Andrew Henry, President, Pellissippi Pride

How long has Pellissippi Pride been going at Pellissippi State Community College?

The group went into remission a few years ago. This past semester some students who had been involved in local high school Gay Straight Alliances decided to revive it.

Were you in a high school GSA?

I was unable to start a GSA at my private school, but I was very much involved with other GSAs. We also had—and still have—a Facebook group for Knoxville Catholic that lets queer youth at Catholic know they aren't alone.

What is Pellissippi Pride, exactly?

Our goal is to provide a safe area for those who consider themselves LGBT to come and talk and find ways to get involved with their community, along with straight allies. We want high schoolers to know that UT is not the only place that will support LGBT students. We also have a monthly film series. This Friday afternoon we're showing the filmed-live-on-Broadway version of Rent for free.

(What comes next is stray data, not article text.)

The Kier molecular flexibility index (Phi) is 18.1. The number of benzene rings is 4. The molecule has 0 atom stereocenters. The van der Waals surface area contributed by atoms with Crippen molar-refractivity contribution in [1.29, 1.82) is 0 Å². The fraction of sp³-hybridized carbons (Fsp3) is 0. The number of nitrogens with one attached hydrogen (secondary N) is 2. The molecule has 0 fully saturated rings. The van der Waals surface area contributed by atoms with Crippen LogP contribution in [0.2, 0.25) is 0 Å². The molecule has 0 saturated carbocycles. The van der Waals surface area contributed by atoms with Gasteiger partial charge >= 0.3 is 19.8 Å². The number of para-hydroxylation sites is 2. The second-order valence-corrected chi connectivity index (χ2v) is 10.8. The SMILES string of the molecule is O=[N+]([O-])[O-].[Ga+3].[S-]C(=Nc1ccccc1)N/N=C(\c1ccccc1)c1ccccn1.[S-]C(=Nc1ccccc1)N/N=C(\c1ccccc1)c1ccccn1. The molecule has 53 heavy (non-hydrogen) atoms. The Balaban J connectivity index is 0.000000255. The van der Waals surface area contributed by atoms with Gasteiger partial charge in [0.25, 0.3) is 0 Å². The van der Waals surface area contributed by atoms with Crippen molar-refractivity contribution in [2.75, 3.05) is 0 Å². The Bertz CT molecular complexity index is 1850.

Getting members has been slow so far?

Yes. We have over 100 members on the Facebook web page, but members who attend meetings, that number goes down to four or five. Part of that is being a community college; kids feel they won't be here long and don't see any reasons to dig roots. There are also kids on campus who do not feel safe being out. But at Pellissippi Pride we don't ask that of you. You don't have to be out to attend a meeting, which we hold in a private room. And our e-mail list is kept private by our faculty leader, Tyra Barrett.

Has the group been hassled at all?

I have not received any violent words or rudeness since I started at Pellissippi, and I am openly gay. It's either a fairly supportive community or everyone keeps to themselves. Either way, I think it's a great place for anyone who is LGBT to grow in their community.